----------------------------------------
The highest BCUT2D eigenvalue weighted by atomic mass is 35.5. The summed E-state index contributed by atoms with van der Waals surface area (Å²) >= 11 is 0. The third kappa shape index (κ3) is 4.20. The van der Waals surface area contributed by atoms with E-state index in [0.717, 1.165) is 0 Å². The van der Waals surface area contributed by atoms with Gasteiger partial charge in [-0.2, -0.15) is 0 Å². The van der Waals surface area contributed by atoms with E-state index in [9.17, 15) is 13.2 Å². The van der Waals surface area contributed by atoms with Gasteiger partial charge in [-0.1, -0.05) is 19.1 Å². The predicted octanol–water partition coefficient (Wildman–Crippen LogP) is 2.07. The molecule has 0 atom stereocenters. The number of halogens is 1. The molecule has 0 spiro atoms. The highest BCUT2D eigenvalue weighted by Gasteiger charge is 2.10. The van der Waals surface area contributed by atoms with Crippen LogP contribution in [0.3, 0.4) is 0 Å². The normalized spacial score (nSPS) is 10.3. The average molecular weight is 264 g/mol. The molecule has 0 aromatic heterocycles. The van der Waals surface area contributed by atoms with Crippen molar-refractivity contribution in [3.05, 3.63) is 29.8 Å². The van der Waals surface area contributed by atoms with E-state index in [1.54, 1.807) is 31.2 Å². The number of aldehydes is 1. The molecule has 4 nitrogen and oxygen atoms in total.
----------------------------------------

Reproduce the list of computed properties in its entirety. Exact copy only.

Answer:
The highest BCUT2D eigenvalue weighted by atomic mass is 35.5. The summed E-state index contributed by atoms with van der Waals surface area (Å²) >= 11 is 0. The third kappa shape index (κ3) is 4.20. The van der Waals surface area contributed by atoms with E-state index in [0.717, 1.165) is 0 Å². The van der Waals surface area contributed by atoms with Gasteiger partial charge in [-0.2, -0.15) is 0 Å². The van der Waals surface area contributed by atoms with E-state index in [9.17, 15) is 13.2 Å². The van der Waals surface area contributed by atoms with Gasteiger partial charge in [-0.1, -0.05) is 19.1 Å². The predicted octanol–water partition coefficient (Wildman–Crippen LogP) is 2.07. The molecule has 0 atom stereocenters. The number of halogens is 1. The molecule has 0 spiro atoms. The highest BCUT2D eigenvalue weighted by Gasteiger charge is 2.10. The van der Waals surface area contributed by atoms with Crippen LogP contribution in [0.3, 0.4) is 0 Å². The normalized spacial score (nSPS) is 10.3. The average molecular weight is 264 g/mol. The molecule has 0 aromatic heterocycles. The van der Waals surface area contributed by atoms with Crippen molar-refractivity contribution in [3.05, 3.63) is 29.8 Å². The van der Waals surface area contributed by atoms with E-state index in [1.54, 1.807) is 31.2 Å². The number of aldehydes is 1. The molecule has 4 nitrogen and oxygen atoms in total.